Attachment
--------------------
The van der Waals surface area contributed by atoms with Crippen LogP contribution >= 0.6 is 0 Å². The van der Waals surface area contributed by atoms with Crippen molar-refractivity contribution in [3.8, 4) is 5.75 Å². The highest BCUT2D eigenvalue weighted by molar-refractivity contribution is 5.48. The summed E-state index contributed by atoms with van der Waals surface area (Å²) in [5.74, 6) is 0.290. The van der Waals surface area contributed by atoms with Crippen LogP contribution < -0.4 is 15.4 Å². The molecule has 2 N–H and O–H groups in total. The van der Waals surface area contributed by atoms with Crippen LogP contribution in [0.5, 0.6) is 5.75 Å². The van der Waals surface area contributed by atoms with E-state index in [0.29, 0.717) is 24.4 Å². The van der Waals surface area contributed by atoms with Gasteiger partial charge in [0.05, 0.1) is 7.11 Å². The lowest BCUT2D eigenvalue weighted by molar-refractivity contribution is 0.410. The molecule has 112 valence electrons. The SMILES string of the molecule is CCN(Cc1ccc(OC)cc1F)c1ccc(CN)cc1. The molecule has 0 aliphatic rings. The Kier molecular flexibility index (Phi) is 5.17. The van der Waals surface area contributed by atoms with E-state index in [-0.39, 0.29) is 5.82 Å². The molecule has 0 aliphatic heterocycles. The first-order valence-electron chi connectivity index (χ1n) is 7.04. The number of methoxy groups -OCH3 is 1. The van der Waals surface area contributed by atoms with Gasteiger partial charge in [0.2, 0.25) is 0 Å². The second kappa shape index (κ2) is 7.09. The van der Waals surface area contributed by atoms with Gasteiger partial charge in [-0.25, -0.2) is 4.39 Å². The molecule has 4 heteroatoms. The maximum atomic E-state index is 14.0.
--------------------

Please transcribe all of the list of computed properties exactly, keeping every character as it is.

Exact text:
The van der Waals surface area contributed by atoms with Crippen LogP contribution >= 0.6 is 0 Å². The van der Waals surface area contributed by atoms with Crippen molar-refractivity contribution in [3.8, 4) is 5.75 Å². The highest BCUT2D eigenvalue weighted by molar-refractivity contribution is 5.48. The summed E-state index contributed by atoms with van der Waals surface area (Å²) in [5.74, 6) is 0.290. The van der Waals surface area contributed by atoms with Crippen LogP contribution < -0.4 is 15.4 Å². The molecule has 2 N–H and O–H groups in total. The van der Waals surface area contributed by atoms with Crippen LogP contribution in [0.5, 0.6) is 5.75 Å². The van der Waals surface area contributed by atoms with E-state index in [0.29, 0.717) is 24.4 Å². The van der Waals surface area contributed by atoms with Gasteiger partial charge in [0.05, 0.1) is 7.11 Å². The lowest BCUT2D eigenvalue weighted by molar-refractivity contribution is 0.410. The molecule has 112 valence electrons. The SMILES string of the molecule is CCN(Cc1ccc(OC)cc1F)c1ccc(CN)cc1. The molecule has 0 aliphatic rings. The Kier molecular flexibility index (Phi) is 5.17. The van der Waals surface area contributed by atoms with E-state index in [-0.39, 0.29) is 5.82 Å². The molecule has 0 aliphatic heterocycles. The first-order valence-electron chi connectivity index (χ1n) is 7.04. The number of methoxy groups -OCH3 is 1. The van der Waals surface area contributed by atoms with Gasteiger partial charge in [0.2, 0.25) is 0 Å². The second kappa shape index (κ2) is 7.09. The van der Waals surface area contributed by atoms with Gasteiger partial charge in [-0.25, -0.2) is 4.39 Å². The molecule has 4 heteroatoms. The maximum atomic E-state index is 14.0.